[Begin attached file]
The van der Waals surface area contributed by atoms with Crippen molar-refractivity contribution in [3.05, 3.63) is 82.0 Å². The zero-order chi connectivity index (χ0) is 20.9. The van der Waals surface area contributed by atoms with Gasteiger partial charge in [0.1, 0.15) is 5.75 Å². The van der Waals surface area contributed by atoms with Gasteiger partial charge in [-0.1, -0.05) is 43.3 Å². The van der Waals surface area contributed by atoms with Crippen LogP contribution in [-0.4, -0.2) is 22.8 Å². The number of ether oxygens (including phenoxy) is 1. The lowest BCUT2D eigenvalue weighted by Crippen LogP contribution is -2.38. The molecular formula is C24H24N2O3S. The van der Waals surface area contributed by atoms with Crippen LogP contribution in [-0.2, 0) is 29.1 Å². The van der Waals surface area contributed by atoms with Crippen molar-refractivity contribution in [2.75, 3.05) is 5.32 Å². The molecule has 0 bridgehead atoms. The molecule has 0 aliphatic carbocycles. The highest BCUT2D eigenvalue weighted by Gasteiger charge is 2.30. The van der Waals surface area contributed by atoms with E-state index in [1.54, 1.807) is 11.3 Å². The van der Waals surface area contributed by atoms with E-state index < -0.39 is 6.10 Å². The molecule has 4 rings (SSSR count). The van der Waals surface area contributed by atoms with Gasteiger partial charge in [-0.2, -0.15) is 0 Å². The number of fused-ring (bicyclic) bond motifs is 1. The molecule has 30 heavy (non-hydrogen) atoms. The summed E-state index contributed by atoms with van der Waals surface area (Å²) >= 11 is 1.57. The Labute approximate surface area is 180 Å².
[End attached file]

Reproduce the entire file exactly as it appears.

The van der Waals surface area contributed by atoms with Crippen molar-refractivity contribution in [3.05, 3.63) is 82.0 Å². The zero-order chi connectivity index (χ0) is 20.9. The van der Waals surface area contributed by atoms with Gasteiger partial charge in [0.1, 0.15) is 5.75 Å². The van der Waals surface area contributed by atoms with Gasteiger partial charge in [-0.1, -0.05) is 43.3 Å². The van der Waals surface area contributed by atoms with Crippen LogP contribution in [-0.4, -0.2) is 22.8 Å². The number of ether oxygens (including phenoxy) is 1. The lowest BCUT2D eigenvalue weighted by Crippen LogP contribution is -2.38. The molecular formula is C24H24N2O3S. The van der Waals surface area contributed by atoms with Crippen LogP contribution in [-0.2, 0) is 29.1 Å². The van der Waals surface area contributed by atoms with Crippen molar-refractivity contribution in [2.75, 3.05) is 5.32 Å². The molecule has 0 bridgehead atoms. The molecule has 0 aliphatic carbocycles. The highest BCUT2D eigenvalue weighted by Gasteiger charge is 2.30. The van der Waals surface area contributed by atoms with E-state index in [1.54, 1.807) is 11.3 Å². The van der Waals surface area contributed by atoms with E-state index < -0.39 is 6.10 Å². The molecule has 4 rings (SSSR count). The van der Waals surface area contributed by atoms with Gasteiger partial charge in [-0.2, -0.15) is 0 Å². The number of fused-ring (bicyclic) bond motifs is 1. The molecule has 30 heavy (non-hydrogen) atoms. The summed E-state index contributed by atoms with van der Waals surface area (Å²) >= 11 is 1.57. The Labute approximate surface area is 180 Å².